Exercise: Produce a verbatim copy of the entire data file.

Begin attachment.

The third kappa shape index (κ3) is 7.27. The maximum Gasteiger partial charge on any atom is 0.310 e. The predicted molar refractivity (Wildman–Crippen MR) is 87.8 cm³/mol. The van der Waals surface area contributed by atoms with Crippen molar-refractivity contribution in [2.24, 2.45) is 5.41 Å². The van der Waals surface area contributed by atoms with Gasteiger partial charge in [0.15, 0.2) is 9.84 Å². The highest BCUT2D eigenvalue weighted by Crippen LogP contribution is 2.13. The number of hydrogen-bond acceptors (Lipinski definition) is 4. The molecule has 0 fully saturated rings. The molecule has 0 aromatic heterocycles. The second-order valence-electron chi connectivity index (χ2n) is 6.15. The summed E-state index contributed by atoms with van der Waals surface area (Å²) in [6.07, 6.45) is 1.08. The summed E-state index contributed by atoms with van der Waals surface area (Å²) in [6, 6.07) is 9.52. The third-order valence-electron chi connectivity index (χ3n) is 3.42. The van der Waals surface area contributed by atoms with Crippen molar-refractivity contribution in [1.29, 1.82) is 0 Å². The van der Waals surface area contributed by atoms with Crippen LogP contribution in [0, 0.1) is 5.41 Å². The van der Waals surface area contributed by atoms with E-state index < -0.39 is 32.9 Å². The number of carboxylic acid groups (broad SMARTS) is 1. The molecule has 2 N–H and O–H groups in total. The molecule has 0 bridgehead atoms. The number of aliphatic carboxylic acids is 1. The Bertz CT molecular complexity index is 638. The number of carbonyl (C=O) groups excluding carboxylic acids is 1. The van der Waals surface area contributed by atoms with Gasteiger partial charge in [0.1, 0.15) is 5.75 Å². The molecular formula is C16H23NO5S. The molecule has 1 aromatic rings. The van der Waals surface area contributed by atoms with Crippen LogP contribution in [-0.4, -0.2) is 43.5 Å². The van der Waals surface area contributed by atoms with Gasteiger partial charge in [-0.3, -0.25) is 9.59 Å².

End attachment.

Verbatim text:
The third kappa shape index (κ3) is 7.27. The maximum Gasteiger partial charge on any atom is 0.310 e. The predicted molar refractivity (Wildman–Crippen MR) is 87.8 cm³/mol. The van der Waals surface area contributed by atoms with Crippen molar-refractivity contribution in [2.24, 2.45) is 5.41 Å². The van der Waals surface area contributed by atoms with Gasteiger partial charge in [0.15, 0.2) is 9.84 Å². The highest BCUT2D eigenvalue weighted by Crippen LogP contribution is 2.13. The number of hydrogen-bond acceptors (Lipinski definition) is 4. The molecule has 0 fully saturated rings. The molecule has 0 aromatic heterocycles. The second-order valence-electron chi connectivity index (χ2n) is 6.15. The summed E-state index contributed by atoms with van der Waals surface area (Å²) in [6.07, 6.45) is 1.08. The summed E-state index contributed by atoms with van der Waals surface area (Å²) in [6, 6.07) is 9.52. The third-order valence-electron chi connectivity index (χ3n) is 3.42. The van der Waals surface area contributed by atoms with Crippen molar-refractivity contribution in [1.29, 1.82) is 0 Å². The van der Waals surface area contributed by atoms with Crippen LogP contribution in [0, 0.1) is 5.41 Å². The van der Waals surface area contributed by atoms with E-state index < -0.39 is 32.9 Å². The number of carboxylic acid groups (broad SMARTS) is 1. The molecule has 2 N–H and O–H groups in total. The molecule has 0 bridgehead atoms. The number of aliphatic carboxylic acids is 1. The Bertz CT molecular complexity index is 638. The number of carbonyl (C=O) groups excluding carboxylic acids is 1. The van der Waals surface area contributed by atoms with Gasteiger partial charge in [0.1, 0.15) is 5.75 Å². The molecular formula is C16H23NO5S. The molecule has 1 aromatic rings. The van der Waals surface area contributed by atoms with Crippen LogP contribution in [-0.4, -0.2) is 43.5 Å². The van der Waals surface area contributed by atoms with Gasteiger partial charge in [-0.3, -0.25) is 9.59 Å².